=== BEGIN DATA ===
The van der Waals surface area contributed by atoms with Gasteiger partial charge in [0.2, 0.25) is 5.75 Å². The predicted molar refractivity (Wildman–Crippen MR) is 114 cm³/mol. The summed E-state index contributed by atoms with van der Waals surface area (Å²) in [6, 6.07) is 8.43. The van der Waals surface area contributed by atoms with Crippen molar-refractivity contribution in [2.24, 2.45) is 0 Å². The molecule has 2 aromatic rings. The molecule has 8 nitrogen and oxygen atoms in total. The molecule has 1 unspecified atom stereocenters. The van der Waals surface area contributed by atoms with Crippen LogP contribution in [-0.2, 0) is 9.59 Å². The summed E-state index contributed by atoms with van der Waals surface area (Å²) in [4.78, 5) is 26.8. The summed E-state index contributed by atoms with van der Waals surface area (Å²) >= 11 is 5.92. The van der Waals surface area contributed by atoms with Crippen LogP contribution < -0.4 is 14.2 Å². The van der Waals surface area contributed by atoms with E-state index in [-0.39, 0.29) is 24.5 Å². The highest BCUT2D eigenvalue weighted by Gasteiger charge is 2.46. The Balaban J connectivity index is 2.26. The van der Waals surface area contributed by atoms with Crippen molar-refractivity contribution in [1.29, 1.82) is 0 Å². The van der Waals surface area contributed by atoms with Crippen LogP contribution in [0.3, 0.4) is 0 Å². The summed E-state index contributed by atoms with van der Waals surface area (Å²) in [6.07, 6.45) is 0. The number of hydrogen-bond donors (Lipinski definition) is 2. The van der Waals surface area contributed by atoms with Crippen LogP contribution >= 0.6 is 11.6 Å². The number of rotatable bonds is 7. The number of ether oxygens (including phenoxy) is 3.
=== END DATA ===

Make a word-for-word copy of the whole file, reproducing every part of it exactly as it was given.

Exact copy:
The van der Waals surface area contributed by atoms with Gasteiger partial charge in [0.2, 0.25) is 5.75 Å². The predicted molar refractivity (Wildman–Crippen MR) is 114 cm³/mol. The summed E-state index contributed by atoms with van der Waals surface area (Å²) in [6, 6.07) is 8.43. The van der Waals surface area contributed by atoms with Crippen molar-refractivity contribution in [2.24, 2.45) is 0 Å². The molecule has 2 aromatic rings. The molecule has 8 nitrogen and oxygen atoms in total. The molecule has 1 unspecified atom stereocenters. The van der Waals surface area contributed by atoms with Crippen LogP contribution in [-0.2, 0) is 9.59 Å². The summed E-state index contributed by atoms with van der Waals surface area (Å²) in [4.78, 5) is 26.8. The summed E-state index contributed by atoms with van der Waals surface area (Å²) >= 11 is 5.92. The van der Waals surface area contributed by atoms with Crippen LogP contribution < -0.4 is 14.2 Å². The van der Waals surface area contributed by atoms with E-state index in [-0.39, 0.29) is 24.5 Å². The highest BCUT2D eigenvalue weighted by Gasteiger charge is 2.46. The Balaban J connectivity index is 2.26. The van der Waals surface area contributed by atoms with Crippen molar-refractivity contribution in [1.29, 1.82) is 0 Å². The van der Waals surface area contributed by atoms with Crippen LogP contribution in [0.3, 0.4) is 0 Å². The summed E-state index contributed by atoms with van der Waals surface area (Å²) in [6.07, 6.45) is 0. The number of hydrogen-bond donors (Lipinski definition) is 2. The van der Waals surface area contributed by atoms with Crippen LogP contribution >= 0.6 is 11.6 Å². The number of rotatable bonds is 7. The number of ether oxygens (including phenoxy) is 3.